Fury

David Ayer is a filmmaker that doesn’t deal in half measures. Responsible for either writing or directing a string of absurdly hard edged street thrillers, Fury was the film that would finally pull the man out of his world’s where people shoot each other in the face for money and instead into one where people shoot each other in the face for their country and the hellish landscape of WWII seemed like the perfect place for Ayer to tap onto his questionable ability to help actors get into the headspace required to exist in the brutal worlds he creates. The problem is that in a lot of his directorial endeavors, his talent in creating characters and settings you can taste in the back of your throat doesn’t always guarantee that the stories that exist around them are always that compelling – his previous film, the scum coated Schwarzenegger thriller Sabotage was fine and future flicks Shine and Suicide Squad were both awkward mergings of grit and fantasy – but surely if anything is going to bring out the best in the guy, it’s going to be five malajusted dudes lock in a roaring tank.

It’s the dying days of World War II and as the Germans get pushed further and further back into their own country, the ones who fight back are more devout to Hitler’s unholy cause. Into this sludgey area rumbles Fury, an M4 Sherman tank and it’s oily crew of war-battered mental cases. Led by the steely-eyed Don “WarDaddy” Collier, the crew consists of bible thumping gunner Boyd Swan, driver Trini Garcia and growling loader Grady Travis and the crew have managed to survive the war as a team. However, the loss of their fifth member, Red, means that they’ll have to recruit and joining these obviously damaged men is the young and excruciatingly vunerable Norman Ellison, a staff typist who has no experience of war whatsoever.
Fury, along with the rest of the tank divisions, press on toward the nation’s capital hoping that they’ll not run into any of the German’s superior tanks, but Ellison’s innocence is rapidly eroded by having to ride in a deafening war machine with four psychopaths and there’s a very real danger that death from a Nazi’s bullet may be less damaging than the effect his crew mates are having on his sanity…

War is hell, so the math follows that war films sould be joyless, but even by that line of thinking, Fury is a massively heavy experience to wade through and Ayer seems to revel in this mercilessly cruel world he builds up around his immensely tired looking cast. Oh sure, Saving Private Ryan was hella brutal too and Omaha Beach still reigns supreme as the quintessential slice of cinematic war trauma, but where Spielberg was savvy enough to sprinkle moments of poignancy inbetween the horrors, Ayer doubles down on the movie’s crippling nastiness until you’re spotting the same thousand yard stare as the cast.
At first, the viciousness is genuinely affecting, one of the first sights we’re “treated” to is Brad Pitt’s Wardaddy repeatedly ventilating the skull of an SS officer with a knife while Ellison’s initial job is to peel the severed fucking face of the crew member he’s replacing off the dashboard of his seat and the various battles are genuinely exhilarating as we get to see all the various horrible things a Tank can do to the human biology.
The cast, while predictably looking as permanently shagged out as a seven year old forced to run a triathlon do good solid work, but it’s Ayer’s typically thuggish character traits that eventually derail the film as not a single one of these people are even remotely likeable. Now I understand that these men have been ripped apart emotionally again and again by the trauma of riding around during wartime in a 33 ton murder-machine and back in the 40’s men weren’t exactly keeping tabs on their toxic masculinity, but the film pitches these guys as homicidal bullies and a scene where they descend on the apartment of a woman and their daughter severs and connection you may have made with them entirely.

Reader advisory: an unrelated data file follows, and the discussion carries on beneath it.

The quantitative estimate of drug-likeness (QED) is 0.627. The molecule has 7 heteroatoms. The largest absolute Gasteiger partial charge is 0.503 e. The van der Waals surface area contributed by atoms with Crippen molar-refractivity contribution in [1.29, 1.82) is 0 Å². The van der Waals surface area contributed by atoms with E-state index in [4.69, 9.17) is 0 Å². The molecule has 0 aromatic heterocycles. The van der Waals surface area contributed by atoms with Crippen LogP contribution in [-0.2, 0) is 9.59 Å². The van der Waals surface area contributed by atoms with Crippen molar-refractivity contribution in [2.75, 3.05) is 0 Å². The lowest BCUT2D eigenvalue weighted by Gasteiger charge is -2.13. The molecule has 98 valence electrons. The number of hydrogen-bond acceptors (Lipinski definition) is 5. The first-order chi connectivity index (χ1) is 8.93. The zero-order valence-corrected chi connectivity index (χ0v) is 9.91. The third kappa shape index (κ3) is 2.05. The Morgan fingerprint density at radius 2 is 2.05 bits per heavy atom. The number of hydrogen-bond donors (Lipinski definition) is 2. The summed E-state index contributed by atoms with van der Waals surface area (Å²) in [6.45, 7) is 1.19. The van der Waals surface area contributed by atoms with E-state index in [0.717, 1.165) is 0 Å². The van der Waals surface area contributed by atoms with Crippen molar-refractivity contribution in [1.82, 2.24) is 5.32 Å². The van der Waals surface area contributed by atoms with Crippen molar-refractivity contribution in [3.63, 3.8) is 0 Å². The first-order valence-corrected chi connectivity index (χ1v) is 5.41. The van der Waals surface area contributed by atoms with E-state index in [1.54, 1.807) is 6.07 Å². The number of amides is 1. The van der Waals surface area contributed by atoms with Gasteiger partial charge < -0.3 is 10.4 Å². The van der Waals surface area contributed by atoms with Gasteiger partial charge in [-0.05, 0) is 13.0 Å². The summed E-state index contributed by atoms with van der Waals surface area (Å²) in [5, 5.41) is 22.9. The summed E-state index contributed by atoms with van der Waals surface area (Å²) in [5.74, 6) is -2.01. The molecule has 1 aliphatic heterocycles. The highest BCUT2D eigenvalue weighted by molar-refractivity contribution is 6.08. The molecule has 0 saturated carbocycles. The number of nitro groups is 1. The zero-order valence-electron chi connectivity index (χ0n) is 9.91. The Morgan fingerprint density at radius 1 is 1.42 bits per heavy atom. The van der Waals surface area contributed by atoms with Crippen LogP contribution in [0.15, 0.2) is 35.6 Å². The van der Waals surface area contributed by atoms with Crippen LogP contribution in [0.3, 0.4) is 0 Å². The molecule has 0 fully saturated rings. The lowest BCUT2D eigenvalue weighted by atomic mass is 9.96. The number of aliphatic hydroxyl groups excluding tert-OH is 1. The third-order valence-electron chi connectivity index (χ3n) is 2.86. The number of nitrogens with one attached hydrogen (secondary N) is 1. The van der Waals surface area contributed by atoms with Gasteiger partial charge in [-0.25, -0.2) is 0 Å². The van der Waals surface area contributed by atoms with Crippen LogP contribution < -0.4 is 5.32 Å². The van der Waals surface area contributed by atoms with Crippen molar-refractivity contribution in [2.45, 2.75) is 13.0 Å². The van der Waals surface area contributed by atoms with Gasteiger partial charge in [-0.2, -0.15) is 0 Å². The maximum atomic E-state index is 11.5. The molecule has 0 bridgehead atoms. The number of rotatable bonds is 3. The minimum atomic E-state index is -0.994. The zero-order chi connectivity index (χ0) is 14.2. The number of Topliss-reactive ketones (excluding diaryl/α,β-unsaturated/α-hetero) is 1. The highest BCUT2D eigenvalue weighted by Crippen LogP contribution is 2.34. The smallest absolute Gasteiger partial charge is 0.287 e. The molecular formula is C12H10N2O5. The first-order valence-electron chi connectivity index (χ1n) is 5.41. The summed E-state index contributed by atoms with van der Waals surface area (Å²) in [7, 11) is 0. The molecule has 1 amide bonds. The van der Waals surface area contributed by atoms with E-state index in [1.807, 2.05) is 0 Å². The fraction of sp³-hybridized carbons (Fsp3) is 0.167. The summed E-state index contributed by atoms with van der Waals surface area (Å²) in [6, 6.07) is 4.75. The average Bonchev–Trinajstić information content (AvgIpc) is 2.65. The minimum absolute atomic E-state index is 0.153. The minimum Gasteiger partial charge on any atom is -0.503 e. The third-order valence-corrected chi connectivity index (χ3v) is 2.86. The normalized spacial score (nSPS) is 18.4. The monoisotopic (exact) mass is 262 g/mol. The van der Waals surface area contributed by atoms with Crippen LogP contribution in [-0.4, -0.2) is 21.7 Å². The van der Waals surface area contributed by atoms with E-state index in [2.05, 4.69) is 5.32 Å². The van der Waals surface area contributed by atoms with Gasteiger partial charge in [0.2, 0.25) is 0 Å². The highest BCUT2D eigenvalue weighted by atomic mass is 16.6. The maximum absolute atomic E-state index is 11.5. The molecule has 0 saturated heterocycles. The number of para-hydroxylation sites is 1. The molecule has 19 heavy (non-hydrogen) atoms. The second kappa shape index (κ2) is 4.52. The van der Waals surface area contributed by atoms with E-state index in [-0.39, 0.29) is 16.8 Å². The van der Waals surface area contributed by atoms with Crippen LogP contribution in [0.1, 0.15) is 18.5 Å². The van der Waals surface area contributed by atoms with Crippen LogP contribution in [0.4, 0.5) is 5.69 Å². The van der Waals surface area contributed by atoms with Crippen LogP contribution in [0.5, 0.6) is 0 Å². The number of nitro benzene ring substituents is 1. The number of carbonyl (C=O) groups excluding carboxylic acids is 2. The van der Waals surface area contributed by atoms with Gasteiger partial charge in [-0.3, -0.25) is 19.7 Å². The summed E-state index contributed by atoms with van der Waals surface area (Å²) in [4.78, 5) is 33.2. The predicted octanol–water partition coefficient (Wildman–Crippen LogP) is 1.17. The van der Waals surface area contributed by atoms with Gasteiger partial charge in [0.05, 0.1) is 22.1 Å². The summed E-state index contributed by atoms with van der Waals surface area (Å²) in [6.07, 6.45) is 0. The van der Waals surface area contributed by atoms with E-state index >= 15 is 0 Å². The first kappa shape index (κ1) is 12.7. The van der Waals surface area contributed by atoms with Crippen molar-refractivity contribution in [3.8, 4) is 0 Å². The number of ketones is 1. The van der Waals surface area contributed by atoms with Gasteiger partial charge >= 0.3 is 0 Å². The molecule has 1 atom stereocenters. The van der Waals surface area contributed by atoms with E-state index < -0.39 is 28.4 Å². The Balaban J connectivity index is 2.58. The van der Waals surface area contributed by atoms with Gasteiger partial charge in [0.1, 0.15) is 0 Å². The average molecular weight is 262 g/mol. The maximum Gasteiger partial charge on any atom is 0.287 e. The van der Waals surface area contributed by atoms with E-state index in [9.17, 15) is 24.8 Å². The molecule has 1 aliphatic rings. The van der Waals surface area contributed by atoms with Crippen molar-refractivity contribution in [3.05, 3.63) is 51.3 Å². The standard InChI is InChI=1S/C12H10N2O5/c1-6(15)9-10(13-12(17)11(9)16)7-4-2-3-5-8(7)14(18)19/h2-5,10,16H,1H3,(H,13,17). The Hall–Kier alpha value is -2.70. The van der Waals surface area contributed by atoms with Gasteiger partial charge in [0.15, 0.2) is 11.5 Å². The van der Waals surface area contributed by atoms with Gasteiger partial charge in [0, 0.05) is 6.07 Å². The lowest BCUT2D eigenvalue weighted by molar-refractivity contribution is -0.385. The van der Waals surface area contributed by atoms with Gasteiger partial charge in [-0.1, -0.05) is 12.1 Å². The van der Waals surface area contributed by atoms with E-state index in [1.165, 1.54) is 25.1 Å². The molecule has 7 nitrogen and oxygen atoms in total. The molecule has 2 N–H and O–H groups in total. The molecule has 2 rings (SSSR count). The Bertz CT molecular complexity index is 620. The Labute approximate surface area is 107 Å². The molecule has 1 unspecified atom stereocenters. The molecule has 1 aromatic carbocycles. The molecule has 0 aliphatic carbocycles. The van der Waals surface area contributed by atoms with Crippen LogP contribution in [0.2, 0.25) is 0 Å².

Brad Pitt enfuses WarDaddy with that red-eyed, world weariness he’s perfected since hitting middle age and the dependable trio of Jon Bernthal, Michael Pena and professional liability Shia Labeouf breathe life into these incredibly unlikable people but it’s former Percy Jackson Logan Lerman who has the thankless roll of being a decent man thrown into a hellscape where his morals could leave him as pulped as a wad of chewing gum in green fatigues. Everyone embodies their characters well (actually, in the case of the legitimately intimidating Bernthal, a little too well) but the relentless, crushing depression starts to wear on you and by the halfway point you aren’t particularly fussed if these guys live or die. Ayer’s leaden symbolism doesn’t help either; the tank breaks down literally at a crossroads where the characters have to decide to tackle the usual, final act suicide mission – but where other war movies have a bridge to protect or a whole town to liberate, Fury sees our guys literally take on around 200 troops while sitting in their broken tank in murky darkness. It’s hardly the thrilling redemption the film obviously thinks it is and the cast’s sacrifices are somewhat nullified by the fact that they’re as endearing as that violent drunk who always ruins Saturday nights in your favorite bar…

You can tell what the filmmakers are aiming for but the relentless two hours and 14 minutes of sheer gloom means they miss their target and you eventually get worn down quicker than Lerman’s beset Ellison. While war is obviously nothing to laugh at (unless you’re Captain America: The First Avenger, that is), once Fury has finished rumbling on, you’ll undoubtedly wanna make tracks for something happier

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